In the Right to Know category, the Václav Havel Jury will be judging films that contribute, in a unique manner, to protecting human rights or that present powerful stories of people engaged in fighting for human rights. Former Vietnamese pop star Mai Khoi, who sat on the Václav Havel Jury in 2017, will present her documentary Mai Khoi & The Dissidents, which follows her transformation from prominent singer into an enemy of the communist regime. Advocate looks at issues in Palestine and Sea-Watch 3 examines the ongoing refugee crisis.

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The category Masculinity and Femininity shows different perspectives on male and female gender roles, include men’s and women’s roles in society, at work, and in the family. The lives of men in Finland, one of the most emancipated counties for women, is seen in The Happiest Man On Earth. On the other end of the spectrum, Mrs F. looks at an activist in Nigeria trying to help women gain respect.

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Documentaries in the category Gaps in the System look at gentrification, the sex trade, and cultural identity. Another new category this year is Diagnosis, with films on health and healthcare. A new regional category this year is China: Powerful and Powerless, looking at life in a totalitarian system.

The popular traditional category Panorama showcases internationally recognized and award-winning documentary films. Photographer of War presents World Press Photo laureate Jan Grarup and his personal struggles. The Feminister takes a behind-the-scenes look at Sweden’s former Minister of Foreign Affairs Margot Wallström, who promoted a feminist foreign policy. The Letter examines lynching of dozens of people in Kenya who have been accused of sorcery.

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The Journeys to Freedom category examines the situation in countries with undemocratic regimes. In one entry, War of Art, Norwegian director Tommy Gulliksen takes artists on a cultural exchange to North Korea.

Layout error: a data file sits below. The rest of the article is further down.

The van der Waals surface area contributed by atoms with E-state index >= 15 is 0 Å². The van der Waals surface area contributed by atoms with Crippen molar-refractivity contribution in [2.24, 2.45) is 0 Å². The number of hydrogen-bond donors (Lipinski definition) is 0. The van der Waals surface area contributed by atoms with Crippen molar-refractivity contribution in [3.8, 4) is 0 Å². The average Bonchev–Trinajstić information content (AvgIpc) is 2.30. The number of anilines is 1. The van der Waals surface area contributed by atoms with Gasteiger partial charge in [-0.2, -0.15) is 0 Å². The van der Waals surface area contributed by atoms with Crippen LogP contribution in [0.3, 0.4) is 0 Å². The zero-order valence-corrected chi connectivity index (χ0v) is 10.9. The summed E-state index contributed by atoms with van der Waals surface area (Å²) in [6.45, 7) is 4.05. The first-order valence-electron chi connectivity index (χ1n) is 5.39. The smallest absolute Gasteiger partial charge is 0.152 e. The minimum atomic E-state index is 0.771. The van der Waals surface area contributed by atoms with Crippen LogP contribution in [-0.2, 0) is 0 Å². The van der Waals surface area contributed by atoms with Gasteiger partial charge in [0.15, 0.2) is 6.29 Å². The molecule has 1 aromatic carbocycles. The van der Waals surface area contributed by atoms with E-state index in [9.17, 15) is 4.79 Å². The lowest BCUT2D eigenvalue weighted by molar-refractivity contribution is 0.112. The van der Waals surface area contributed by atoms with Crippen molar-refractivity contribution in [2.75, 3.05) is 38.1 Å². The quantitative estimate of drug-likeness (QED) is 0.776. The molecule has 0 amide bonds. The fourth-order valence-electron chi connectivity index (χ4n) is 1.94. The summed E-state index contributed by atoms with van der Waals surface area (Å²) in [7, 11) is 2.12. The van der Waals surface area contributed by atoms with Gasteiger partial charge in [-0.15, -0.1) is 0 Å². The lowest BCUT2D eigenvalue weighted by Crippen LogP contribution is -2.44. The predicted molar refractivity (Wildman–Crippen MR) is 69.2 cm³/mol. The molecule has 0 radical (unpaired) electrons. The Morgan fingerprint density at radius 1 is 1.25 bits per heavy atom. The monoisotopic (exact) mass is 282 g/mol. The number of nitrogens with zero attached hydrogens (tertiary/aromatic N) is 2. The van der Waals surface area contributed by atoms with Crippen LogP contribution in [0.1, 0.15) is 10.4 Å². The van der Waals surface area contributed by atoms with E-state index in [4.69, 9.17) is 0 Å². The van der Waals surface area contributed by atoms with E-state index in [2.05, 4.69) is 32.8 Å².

The category One Zero probes the challenges and dangers of modern technology. Domestic robots, Buddhist monks with smart phones, and online child abuse are among the subjects.

Different approaches to approach everyday are found in the Long Live Life! category. The film When Tomatoes Met Wagner has cousins from a small Greek village trying to improve their tomato harvest by playing classical music in an effort to revive regional farming.

There is also a retrospective of American-based Chinese director Nanfu Want, who first caught the world’s attention with her 2016 debut film Hooligan Sparrow about human rights activist Ye Haiyan. The retrospective also presents her documentary I Am Another You and her most recent work, One Child Nation, which won the Grand Jury Award for best documentary film at the Sundance film festival.

Running parallel to the One World festival is the East Doc Platform, which includes master classes, discussions and screenings for both industry professionals and the public.

More information on the festival can be found here.